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pp. 223-234

Modern humans live in large complex societies, and these must have evolved over time from more conventional primate-like social groups. This is not, however, a straightforward issue: rather, I shall argue here that the nature of bonding in primate societies is such that there are natural glass ceilings on the size and structure of primate social systems, ...

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16. Testing Functional Hypotheses about Cross-Cultural Variation: A Maximum-likelihood Comparative Analysis of Indo-European Marriage Practices

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pp. 235-250

Behavioral ecology is the branch of biology dealing with the study of animal behavioral variation within and across taxa; it addresses questions about the function of behavior, focusing on its survival value in relation to the environment (Tinbergen’s [1963] “why” questions; Krebs and Davies 1993, 382). ...

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17. Parent–Offspring Conflict in Marriage: Implications for Social Evolution and Material Culture among the Ju/’Hoansi Bushmen

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pp. 251-264

In 1875, T. Smiles wrote, “‘Marriage is a lottery?’ Well, it may be so but only if we abjure all the teachings of prudence.” In anthropology, prudence has been attributed to both biological preferences and cultural conventions. Biological approaches to mate choice emphasize factors that may be indicators of reproductive potential ...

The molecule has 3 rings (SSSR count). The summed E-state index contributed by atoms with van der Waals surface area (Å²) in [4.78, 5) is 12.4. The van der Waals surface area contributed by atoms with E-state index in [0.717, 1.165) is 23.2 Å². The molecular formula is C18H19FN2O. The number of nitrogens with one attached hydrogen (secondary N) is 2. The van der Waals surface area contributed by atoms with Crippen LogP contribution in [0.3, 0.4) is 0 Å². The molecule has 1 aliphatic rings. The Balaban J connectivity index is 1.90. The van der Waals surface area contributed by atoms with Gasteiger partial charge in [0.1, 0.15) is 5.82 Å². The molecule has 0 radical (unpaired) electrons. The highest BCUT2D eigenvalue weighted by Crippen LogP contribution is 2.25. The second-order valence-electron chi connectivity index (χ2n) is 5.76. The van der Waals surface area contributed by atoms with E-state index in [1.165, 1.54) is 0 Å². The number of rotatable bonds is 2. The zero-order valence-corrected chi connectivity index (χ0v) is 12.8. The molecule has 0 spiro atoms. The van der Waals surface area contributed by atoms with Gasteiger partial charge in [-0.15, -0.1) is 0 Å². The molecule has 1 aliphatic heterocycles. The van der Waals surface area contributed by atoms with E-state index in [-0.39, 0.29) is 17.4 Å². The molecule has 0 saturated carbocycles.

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18. Prestige Goods and the Formation of Political Hierarchy: A Costly Signaling Model

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pp. 265-276

Graham Clark (1986, 82) observes that the particular “hierarchies of esteem” of materials considered to be precious vary—sometimes widely—by culture, “yet the transmission of precious substances in the form of jewelry or other objects of display has at all times and most notably during the last five millennia ...

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19. Population and Warfare: A Test of the Turchin Model in Pueblo Societies

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pp. 277-296

Ecologist peter Turchin and anthropologist Andrey Korotayev (2006) propose that population size and incidence of internal warfare or sociopolitical instability exhibit a deterministic relationship in prestate societies. Important to their thesis is that both population size and incidence of instability are, and must be treated as, dynamic variables: ...

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20. An Ecological Model for the Emergence of Institutionalized Social Hierarchies on California’s Northern Channel Islands

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pp. 297-314

One of the central questions in anthropological archaeology is how and why institutionalized social hierarchies evident in ranked societies and chiefdoms developed independently in multiple locations around the world during the Holocene (Feinman and Manzanilla 2000; Flannery 1998). ...

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21. Population, Sociopolitical Simplification, and Cultural Evolution of Levantine Neolithic Villages

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pp. 315-328

How does one describe and model the tempo and underlying causes of cultural change? This represents one of the central questions for studies of cultural evolution. Any attempt to address it faces two interrelated challenges. First, researchers need to develop interpretive models that incorporate both external and internal causes for the direction and tempo of cultural change. ...

List of Contributors /

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pp. 329-330

Index /

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pp. 331-341

Production Notes

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pp. 351-353